1. Click anywhere in the figure to reset the point's initial position. As before, the point will move following the path of steepest descent toward a local minimum of the function.
2. When you check the option "Constrain to circle", a circle is displayed on the figure and the program attempts to seek a minimum while keeping the point constrained to the circumference of the circle. Also, a short segment of the tangent to the circle is shown in red.
3. When you check the option "Constrain to circle", you can drag the center of the circle to move the circle. Click elsewhere to reset the initial position of the point on the circle.
4. Use the "Pause" button to temporarily halt the animation. Click again to resume.
5. When the option "Show simple example" is checked, the original function is replaced by a simple function for which the direction of steepest descent is always pointing straight down.
The process of minimization is easiest to understand when you check both the options "Constrain to circle" and "Show simple example". By analogy of a bead acted upon by gravity and sliding along a hoop of wire, the "natural" location of the minimum is at the bottom of the circle. It is easy to see that the tangent at this minimum point must be horizontal, that is, perpendicular to the direction of gravity. If the tangent were not horizontal, that naturally would imply that the point could slide along the wire in the direction of the tangent and further minimize the function.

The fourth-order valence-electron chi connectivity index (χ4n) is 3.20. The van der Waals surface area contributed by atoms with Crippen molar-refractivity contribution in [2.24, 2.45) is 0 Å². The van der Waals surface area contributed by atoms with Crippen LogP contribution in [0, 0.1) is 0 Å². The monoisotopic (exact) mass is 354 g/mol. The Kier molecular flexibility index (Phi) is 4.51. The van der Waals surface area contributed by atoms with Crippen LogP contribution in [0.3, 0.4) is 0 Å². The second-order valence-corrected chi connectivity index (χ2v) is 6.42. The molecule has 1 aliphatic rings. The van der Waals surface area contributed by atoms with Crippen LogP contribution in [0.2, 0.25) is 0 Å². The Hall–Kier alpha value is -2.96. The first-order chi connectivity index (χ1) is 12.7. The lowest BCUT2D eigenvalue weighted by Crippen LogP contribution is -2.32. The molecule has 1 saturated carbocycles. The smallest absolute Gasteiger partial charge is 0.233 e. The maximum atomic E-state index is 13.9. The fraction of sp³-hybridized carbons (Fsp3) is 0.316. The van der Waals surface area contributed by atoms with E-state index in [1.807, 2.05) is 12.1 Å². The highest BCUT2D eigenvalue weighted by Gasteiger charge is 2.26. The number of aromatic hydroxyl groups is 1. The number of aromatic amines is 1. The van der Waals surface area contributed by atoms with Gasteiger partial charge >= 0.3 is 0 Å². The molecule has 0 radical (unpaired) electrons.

This same insight carries over to the more complex constrained minimization problem. When a minimum is found, the direction of steepest descent (which acts as the "direction of local gravity") must be perpendicular to the tangent of the constraint curve at that point.
Formally, in order to find a minimizer of
subject to the constraint
, we have to find candidate points
such that the gradient vector
(the negative of the direction of steepest descent) is perpendicular to the tangent to the curve
. From this point, it is a but a few short, formal steps to arrive at the textbook version of the Lagrange multiplier formulation, which states that minimizers (and other extreme points) can be found by solving the unconstrained problem of minimizing
is called a Lagrange multiplier.
Joseph-Louis Lagrange (1736–1813) prided himself on keeping his work free of distracting diagrams. Nevertheless, I hope that this Demonstration makes his beautiful application of the calculus more accessible.